St. Albert loses Target
'Let us wallow in our sorrow'
Saturday, Jan 17, 2015 06:00 am
The mood was sombre amongst the group of Target employees huddled together outside the St. Albert store on Thursday morning.
Hours earlier, the company announced that Target is pulling out of Canada, closing all of its 133 locations at once. With that comes job losses for over 17,500 employees across the country - about 150 to 200 people per store, based on previous information from store executives.
St. Albert employees, visibly upset, did not want to comment.
“Let us wallow in our sorrow,” one said.
Target’s announcement came as a surprise to everybody, including the landlords, said Jillian Creech, general manager of St. Albert Centre.
She could not comment on what the mall plans to do with the empty space once Target moves out. But she stressed that the mall will work quickly to regain control of the space “to reduce the downtime and create new job opportunities for the people of St. Albert.”
“Their decision to close will impact a significant number of employees which is truly unfortunate and honestly that’s where our concern and focus is,” she said.
Target launched in Canada almost two years ago, in March 2013. Failing to deliver to consumer expectations from the start and following two years of continued financial losses, the company released an announcement Thursday morning.
Target lost almost $1 billion in its first year in Canada, it said. While the losses have been fewer since, the chain saw no “realistic scenario that would get Target Canada to profitability until at least 2021,” said Brian Cornell, CEO of the U.S. parent company.
The company is now beginning its liquidation process. Stores are expected to start closing soon.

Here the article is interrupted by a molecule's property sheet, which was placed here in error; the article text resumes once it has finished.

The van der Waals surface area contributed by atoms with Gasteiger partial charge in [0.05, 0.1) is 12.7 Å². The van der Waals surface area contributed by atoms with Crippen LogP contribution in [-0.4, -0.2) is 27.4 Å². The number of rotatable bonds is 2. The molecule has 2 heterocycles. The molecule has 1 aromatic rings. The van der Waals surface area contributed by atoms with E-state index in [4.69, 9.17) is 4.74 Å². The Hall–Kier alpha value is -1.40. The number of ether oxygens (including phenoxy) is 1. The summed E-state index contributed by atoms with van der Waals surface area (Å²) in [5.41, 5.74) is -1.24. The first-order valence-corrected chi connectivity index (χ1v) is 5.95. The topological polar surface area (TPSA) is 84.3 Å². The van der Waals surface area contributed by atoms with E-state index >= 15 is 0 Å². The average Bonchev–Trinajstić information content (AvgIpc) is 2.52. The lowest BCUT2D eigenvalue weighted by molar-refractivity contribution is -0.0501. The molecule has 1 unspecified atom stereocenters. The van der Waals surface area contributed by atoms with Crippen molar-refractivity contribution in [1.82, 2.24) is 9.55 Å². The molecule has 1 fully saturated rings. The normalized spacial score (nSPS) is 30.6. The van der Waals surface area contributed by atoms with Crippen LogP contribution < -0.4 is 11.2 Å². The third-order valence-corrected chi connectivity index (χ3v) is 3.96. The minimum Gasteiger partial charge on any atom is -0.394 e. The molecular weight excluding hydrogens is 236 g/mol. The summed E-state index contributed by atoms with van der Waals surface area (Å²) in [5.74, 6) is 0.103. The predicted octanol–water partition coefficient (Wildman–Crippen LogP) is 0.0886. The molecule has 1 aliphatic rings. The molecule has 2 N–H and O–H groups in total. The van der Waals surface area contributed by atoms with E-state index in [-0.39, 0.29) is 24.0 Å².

Shoppers at the St. Albert store on Thursday morning were divided about the closure. Some said they wouldn’t have “wept had it closed its doors this morning.” Others said they will miss the store.
“I liked their home stuff and the school supplies come at a good price,” said Rebecca Black, a student.
One shopper said she only came to Target twice, both times buying old flower sack tea towels, a product otherwise not available in the city. She felt very sorry for the people losing their jobs but didn’t care much for the store.
Another woman, Ashley Kenny, said she would miss Target because they have a good selection of baby products. It was easy to shop there because the store is always empty. But “that’s also the reason it closes now,” she said.
When Target entered the Canadian market it was met with high expectations, fuelled by cross-border shoppers who marvelled about the American stores, their wide product selection and lower prices.
The retailer was celebrated until the first customers left disappointed the day Canadian stores opened. As things continued to go downhill – shelves were continuously out of stock, product selection limited and customers absent – the store tried to turn things around. It was to no avail.
“Had they been able to deliver the U.S. experience in terms of products and prices in Canada, I think they would have been a formidable competitor,” said Kyle Murray, director of the School of Retailing at the University of Alberta.
“I think they just really misunderstood the Canadian market and the Canadian consumer.”
Had Target opened only one or two stores at the start – similar to competitor Walmart – perhaps they could have fixed their mistakes, he added.
The big question now is what happens to the real estate Target leaves behind.
Some stores will sell quickly, such as locations in West Edmonton Mall. But smaller malls, such as St. Albert Centre, may be more challenged filling the space, he said.
“It’s quite possible that some of those spaces will stay empty for now,” he said.
The owner of the privately-owned pharmacy located within Target said she was not yet able to comment on the future of her business.